How to use cron on Linux

The cron system is a method to automatically run commands on a schedule.
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Cron expression

CC BY-SA Seth Kenlon

The cron system is a method to automatically run commands on a schedule. A scheduled job is called a cronjob, and it’s created in a file called a crontab. It’s the easiest and oldest way for a computer user to automate their computer.

Writing a cronjob

To create a cronjob, you edit your crontab using the -e option:

$ crontab -e 

This opens your crontab your default text editor. To set the text editor explicitly, use the EDITOR environment variable:

$ EDITOR=nano crontab -e 

Cron syntax

To schedule a cronjob, you provide a cron expression followed by the command you want your computer to execute. The cron expression schedules when the command gets run:

  • minute (0 to 59)

  • hour (0 to 23, with 0 being midnight)

  • day of month (1 to 31)

  • month (1 to 12)

  • day of week (0 to 6, with Sunday being 0)

An asterisk (*) in a field translates to "every." For example, this expression runs a backup script at the 0th minute of every hour on every day of every month:

0 * * * * /opt/backup.sh

This expression runs a backup script at 3:30 AM on Sunday:

30 3 * * 0 /opt/backup.sh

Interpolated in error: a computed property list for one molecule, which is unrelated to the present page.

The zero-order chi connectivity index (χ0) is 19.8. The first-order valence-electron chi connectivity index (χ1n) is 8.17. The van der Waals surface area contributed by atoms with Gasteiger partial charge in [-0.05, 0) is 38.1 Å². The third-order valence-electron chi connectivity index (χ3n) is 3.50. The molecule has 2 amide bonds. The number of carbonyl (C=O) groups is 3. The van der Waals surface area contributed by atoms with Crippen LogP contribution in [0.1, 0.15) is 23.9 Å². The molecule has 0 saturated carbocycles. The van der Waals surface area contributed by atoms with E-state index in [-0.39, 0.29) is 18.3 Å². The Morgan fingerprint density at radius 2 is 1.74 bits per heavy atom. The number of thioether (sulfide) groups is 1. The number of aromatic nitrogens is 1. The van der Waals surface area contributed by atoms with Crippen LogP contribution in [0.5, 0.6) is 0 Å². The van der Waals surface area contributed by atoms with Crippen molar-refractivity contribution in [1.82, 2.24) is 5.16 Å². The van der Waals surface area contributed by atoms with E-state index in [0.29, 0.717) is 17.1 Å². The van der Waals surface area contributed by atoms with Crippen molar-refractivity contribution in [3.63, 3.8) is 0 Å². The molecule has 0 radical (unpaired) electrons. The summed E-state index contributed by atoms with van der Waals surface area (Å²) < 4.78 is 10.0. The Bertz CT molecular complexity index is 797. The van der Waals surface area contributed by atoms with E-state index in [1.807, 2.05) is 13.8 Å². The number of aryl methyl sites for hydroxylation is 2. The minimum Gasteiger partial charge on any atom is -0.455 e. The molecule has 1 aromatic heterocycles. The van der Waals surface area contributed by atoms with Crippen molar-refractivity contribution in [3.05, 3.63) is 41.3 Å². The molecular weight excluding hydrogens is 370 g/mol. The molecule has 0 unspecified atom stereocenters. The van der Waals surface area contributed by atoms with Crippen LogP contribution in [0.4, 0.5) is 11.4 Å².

Simplified syntax

Modern cron implementations accept simplified macros instead of a cron expression:

  • @hourly runs at the 0th minute of every hour of every day

  • @daily runs at the 0th minute of the 0th hour of every day

  • @weekly runs at the 0th minute of the 0th hour on Sunday

  • @monthly runs at the 0th minute of the 0th hour on the first day of the month

For example, this crontab line runs a backup script every day at midnight:

/opt/backup.sh @daily

How to stop a cronjob

Once you've started a cronjob, it's designed to run on schedule forever. To stop a cronjob once you've started it, you must edit your crontab, remove the line that triggers the job, and then save the file.

$ EDITOR=nano crontab -e 

To stop a job that's actively running, use standard Linux process commands to stop a running process.

It’s automated

Once you’ve written your crontab, save the file and exit your editor. Your cronjob has been scheduled, so cron does the rest.

What to read next

How I use cron in Linux

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Seth Kenlon
Seth Kenlon is a UNIX geek, free culture advocate, independent multimedia artist, and D&D nerd. He has worked in the film and computing industry, often at the same time.

4 Comments

The examples are backwards! - the command goes at the end after the time spec, not at the front.

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